Being an interesting story in general, the book still runs the risk of loosing the reader's attention. There's a lack of generous descriptions and first hand perspective. Kate's feelings isn't always clear. She often seems unaware, or even ignorant, of the danger she is in - which only serves as a diminishing factor of the thrilling element. When the reader gets to enter her mind, it's during the constant Shakespeare reasoning that mark the novel. The characters are overshadowed by academic speculations, and the book gives the impression of a report of arguing and reasoning about a missing play and Shakespeare's true identity, rather than a thrilling, fictional story with characters. The fact that it resembles a thesis about the aristocracy of the 1500's is fascinating at first, but becomes somewhat tiresome, and might entertain already well-read researches and professors rather than a common reader interested in history and literature.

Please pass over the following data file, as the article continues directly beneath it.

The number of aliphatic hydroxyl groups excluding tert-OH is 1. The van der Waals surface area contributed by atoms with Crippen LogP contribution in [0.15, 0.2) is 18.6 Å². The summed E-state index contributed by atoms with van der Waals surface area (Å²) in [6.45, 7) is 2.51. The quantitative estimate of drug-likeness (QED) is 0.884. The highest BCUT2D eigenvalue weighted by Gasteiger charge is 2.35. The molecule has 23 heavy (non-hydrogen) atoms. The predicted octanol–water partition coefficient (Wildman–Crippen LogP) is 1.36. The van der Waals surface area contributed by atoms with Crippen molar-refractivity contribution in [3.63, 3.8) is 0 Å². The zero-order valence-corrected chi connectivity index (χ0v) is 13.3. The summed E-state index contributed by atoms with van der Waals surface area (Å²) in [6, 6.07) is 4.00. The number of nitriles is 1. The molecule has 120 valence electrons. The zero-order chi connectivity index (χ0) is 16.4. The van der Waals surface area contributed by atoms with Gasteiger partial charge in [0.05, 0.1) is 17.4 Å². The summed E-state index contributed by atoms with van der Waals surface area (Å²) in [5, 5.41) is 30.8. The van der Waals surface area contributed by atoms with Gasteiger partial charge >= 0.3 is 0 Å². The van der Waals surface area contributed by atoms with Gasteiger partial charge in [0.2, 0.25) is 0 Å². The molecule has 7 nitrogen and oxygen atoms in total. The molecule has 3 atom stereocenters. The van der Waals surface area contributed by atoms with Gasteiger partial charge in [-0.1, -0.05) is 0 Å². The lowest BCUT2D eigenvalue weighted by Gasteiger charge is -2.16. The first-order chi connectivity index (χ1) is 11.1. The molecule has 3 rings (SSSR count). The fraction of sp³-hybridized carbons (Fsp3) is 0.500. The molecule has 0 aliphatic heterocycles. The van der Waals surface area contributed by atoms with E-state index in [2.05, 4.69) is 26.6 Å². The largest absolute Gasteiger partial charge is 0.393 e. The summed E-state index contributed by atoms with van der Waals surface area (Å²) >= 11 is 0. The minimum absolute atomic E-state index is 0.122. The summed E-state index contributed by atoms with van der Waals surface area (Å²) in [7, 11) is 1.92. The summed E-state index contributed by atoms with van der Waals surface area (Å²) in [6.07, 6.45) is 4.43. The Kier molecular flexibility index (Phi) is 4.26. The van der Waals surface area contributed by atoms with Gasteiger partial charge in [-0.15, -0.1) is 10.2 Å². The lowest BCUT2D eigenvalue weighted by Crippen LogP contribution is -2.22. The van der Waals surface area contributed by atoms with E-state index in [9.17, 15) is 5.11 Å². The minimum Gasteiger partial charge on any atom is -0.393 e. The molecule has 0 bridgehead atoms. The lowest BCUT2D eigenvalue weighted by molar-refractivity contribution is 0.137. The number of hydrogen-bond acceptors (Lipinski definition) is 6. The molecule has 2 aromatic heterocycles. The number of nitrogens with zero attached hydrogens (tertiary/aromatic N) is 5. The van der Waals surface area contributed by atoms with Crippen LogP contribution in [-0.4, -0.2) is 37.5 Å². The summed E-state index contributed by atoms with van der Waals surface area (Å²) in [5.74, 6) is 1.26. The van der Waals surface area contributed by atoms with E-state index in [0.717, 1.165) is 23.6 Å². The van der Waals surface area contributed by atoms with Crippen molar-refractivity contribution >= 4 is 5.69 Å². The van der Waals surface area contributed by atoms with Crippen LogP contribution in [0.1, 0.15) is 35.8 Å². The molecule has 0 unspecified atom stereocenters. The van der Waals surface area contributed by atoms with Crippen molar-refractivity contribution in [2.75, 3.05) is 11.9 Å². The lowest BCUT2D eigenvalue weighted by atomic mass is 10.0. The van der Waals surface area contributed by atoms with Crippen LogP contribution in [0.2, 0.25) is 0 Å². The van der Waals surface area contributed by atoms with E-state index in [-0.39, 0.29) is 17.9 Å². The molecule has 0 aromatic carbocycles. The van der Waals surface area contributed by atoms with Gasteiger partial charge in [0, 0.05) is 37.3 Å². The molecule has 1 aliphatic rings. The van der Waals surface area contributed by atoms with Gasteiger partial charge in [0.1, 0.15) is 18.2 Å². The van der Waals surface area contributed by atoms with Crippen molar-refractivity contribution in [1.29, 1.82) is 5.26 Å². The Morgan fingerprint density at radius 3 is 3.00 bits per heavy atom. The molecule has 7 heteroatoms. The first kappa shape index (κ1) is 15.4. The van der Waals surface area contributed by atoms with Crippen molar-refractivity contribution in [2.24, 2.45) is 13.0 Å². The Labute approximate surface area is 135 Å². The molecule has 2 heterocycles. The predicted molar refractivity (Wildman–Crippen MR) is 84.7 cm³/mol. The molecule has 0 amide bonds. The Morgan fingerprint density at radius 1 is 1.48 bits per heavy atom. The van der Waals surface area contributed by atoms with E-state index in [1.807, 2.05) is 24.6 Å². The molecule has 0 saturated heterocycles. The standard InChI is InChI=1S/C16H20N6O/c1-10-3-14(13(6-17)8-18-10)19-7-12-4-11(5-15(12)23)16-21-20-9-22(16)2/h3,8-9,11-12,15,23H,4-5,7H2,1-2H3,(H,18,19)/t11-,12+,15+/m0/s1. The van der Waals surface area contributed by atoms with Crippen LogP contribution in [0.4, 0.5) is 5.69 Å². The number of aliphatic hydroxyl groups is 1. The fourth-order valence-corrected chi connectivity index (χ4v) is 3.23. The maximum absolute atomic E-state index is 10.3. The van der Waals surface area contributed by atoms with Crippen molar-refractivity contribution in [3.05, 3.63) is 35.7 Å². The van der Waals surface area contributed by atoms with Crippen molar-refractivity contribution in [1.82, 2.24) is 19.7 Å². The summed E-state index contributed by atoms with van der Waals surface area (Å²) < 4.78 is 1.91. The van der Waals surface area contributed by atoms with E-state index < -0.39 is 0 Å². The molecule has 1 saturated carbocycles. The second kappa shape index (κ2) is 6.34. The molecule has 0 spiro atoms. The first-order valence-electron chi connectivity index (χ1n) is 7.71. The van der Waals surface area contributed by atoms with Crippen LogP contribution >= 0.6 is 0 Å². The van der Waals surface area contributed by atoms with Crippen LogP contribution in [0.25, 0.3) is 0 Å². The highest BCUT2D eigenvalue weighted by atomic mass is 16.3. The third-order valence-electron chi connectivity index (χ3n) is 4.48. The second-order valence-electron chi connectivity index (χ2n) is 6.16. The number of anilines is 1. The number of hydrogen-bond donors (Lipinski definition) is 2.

The element that destroys the novel is also what saves it, in a way - Carrell's genuine interest in Shakespeare and the extensive research, serving as the base of the novel, naturally mixed with her own theories and fiction. The material could have made a great story, if not being too dominant and excluding. Even though it's taken too far, it's interesting to enter a world swarming with well-read academics able to quote every line of Shakespeare.